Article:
Mountain weather

Thinking of doing the Three Peaks Challenge? Read this advice from the BMC first

Like many of life's great (?) ideas, the notion of doing the Three Peaks Challenge is often born in the pub. You know the scenario. There's a group of friends, emboldened by beer, and one of them makes a suggestion - why don't we do that thing where you walk up the highest mountains of Scotland, England and Wales in one day? It's met with raucous ripples of approval. Let's do it in June. It'll be a laugh. And why not raise some money for charity into the bargain? Sorted - now whose round was it...

Let's hit the pause button here. The Three Peaks Challenge is Britain's most well-known mountain challenge. Thousands of people do it every year. Despite bad food, sleeplessness and gruelling motorway marathons, many have a rewarding, spectacular time that feeds a hunger for more mountain experiences. What's more, it helps to swell the coffers of the many charities which use it as a fundraising tool. So what's the problem?

Simply put, the Three Peaks Challenge has a dark side. Local residents in the communities affected by the Challenge complain of noise and disturbance in the small hours; small roads become choked with cars; Mountain Rescue volunteers are frequently called out to rescue poorly prepared walkers who have strayed off track or got into trouble; and many challengers unfortunately leave behind more than just footprints in their wake, with litter - and even more unsavoury waste of the bodily function variety - often miring the paths and car parks along the way. Ironically, the organisations which have to pick up the pieces are either national parks with limited resources or charities - what is the point in raising money for one charity if it takes away from another?

Of course, not everyone who takes part in the Three Peaks Challenge behaves like this, and defenders of the Challenge rightly point out that the numbers involved are only a fraction of the total numbers climbing the mountains every year (470,000 people walked up Snowdon in 2013 alone - only a small amount of those will be Three Peakers). The problem is that the nature of the Three Peaks Challenge gives it an impact out of proportion to the numbers attempting it. When you get huge numbers of sleep-deprived, boisterous people with bursting bladders squeezing into remote areas of the countryside with few facilities, all at a similar time of year, often in the middle of the night, ascending mountains in the dark, often with little idea of direction, there are bound to be problems.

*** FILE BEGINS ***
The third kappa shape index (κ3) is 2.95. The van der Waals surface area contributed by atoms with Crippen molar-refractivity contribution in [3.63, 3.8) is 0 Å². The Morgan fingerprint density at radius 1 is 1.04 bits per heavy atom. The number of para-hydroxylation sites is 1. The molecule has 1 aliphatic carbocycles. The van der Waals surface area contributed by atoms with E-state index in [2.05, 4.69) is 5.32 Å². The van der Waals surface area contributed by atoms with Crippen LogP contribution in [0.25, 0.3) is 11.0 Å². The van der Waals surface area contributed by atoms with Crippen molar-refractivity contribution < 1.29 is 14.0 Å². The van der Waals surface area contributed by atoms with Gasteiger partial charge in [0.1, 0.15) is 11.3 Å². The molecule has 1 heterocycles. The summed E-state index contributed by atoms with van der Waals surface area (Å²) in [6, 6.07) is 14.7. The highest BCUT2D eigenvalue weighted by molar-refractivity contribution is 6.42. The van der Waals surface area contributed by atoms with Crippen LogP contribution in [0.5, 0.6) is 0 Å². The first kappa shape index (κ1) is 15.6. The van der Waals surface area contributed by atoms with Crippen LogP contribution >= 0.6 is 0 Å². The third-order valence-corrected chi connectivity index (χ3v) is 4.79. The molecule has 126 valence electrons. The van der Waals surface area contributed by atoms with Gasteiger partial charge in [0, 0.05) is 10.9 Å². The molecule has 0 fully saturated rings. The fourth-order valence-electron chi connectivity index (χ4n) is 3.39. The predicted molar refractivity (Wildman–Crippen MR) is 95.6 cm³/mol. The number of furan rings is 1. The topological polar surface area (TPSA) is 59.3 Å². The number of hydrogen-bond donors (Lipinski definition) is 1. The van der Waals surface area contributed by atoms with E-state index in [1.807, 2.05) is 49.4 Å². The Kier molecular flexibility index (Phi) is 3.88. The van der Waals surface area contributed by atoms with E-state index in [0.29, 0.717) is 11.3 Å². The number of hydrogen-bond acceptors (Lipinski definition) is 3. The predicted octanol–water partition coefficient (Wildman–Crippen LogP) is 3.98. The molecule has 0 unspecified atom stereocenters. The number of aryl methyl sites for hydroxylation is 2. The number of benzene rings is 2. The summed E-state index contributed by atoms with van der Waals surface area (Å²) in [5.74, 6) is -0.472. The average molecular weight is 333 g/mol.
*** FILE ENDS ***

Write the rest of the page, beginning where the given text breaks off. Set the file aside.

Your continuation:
The impact of the Three Peaks Challenge has become so great that the landowning bodies and charities involved in managing the three mountains - the John Muir Trust (Ben Nevis) and the National Trust (Scafell Pike) and the Snowdonia National Park (Snowdon) - have come together to try and tackle the issues, along with other stakeholders like the BMC. The BMC's Access and Conservation Trust has helped to fund a new website, the Three Peaks Partnership, which contains a wealth of practical advice for doing the challenge in a responsible way; or in other words, in a way which won't annoy anyone.

But as well as information, it also aims to provide inspiration. In a way, one of the biggest problems with The Three Peaks Challenge is that it passes through some of Britain's most extraordinary landscapes in a rushed blur, a groggy marathon of motorway driving and night-time trudging. Rushing up and down these mountains means you risk missing the richness of wildlife, geology and history which makes them so special. Why not take your time and do the challenge over three days instead? How about getting off the crowded main paths and finding more unusual ways to ascend the mountains? What about travelling between them by public transport - or even by bike? By using a bit of imagination, you can not only lessen the impact you have on the landscapes involved, but also potentially have a better time.

So the next time someone brings up the idea at the pub, point them to the Three Peaks Partnership.

Plan your Three Peaks Challenge using these links:

Learn about the mountains:

The BMC is an organisation which represents people who love the mountains; hill walkers, climbers and mountaineers. We continually work to keep our wild places open and accessible to all, as well as preserving the qualities which make them special. Joining can cost as little as £15.72 a year and gets you a great range of benefits. Find out more here.

Find out more about the BMC Access and Conservation Trust.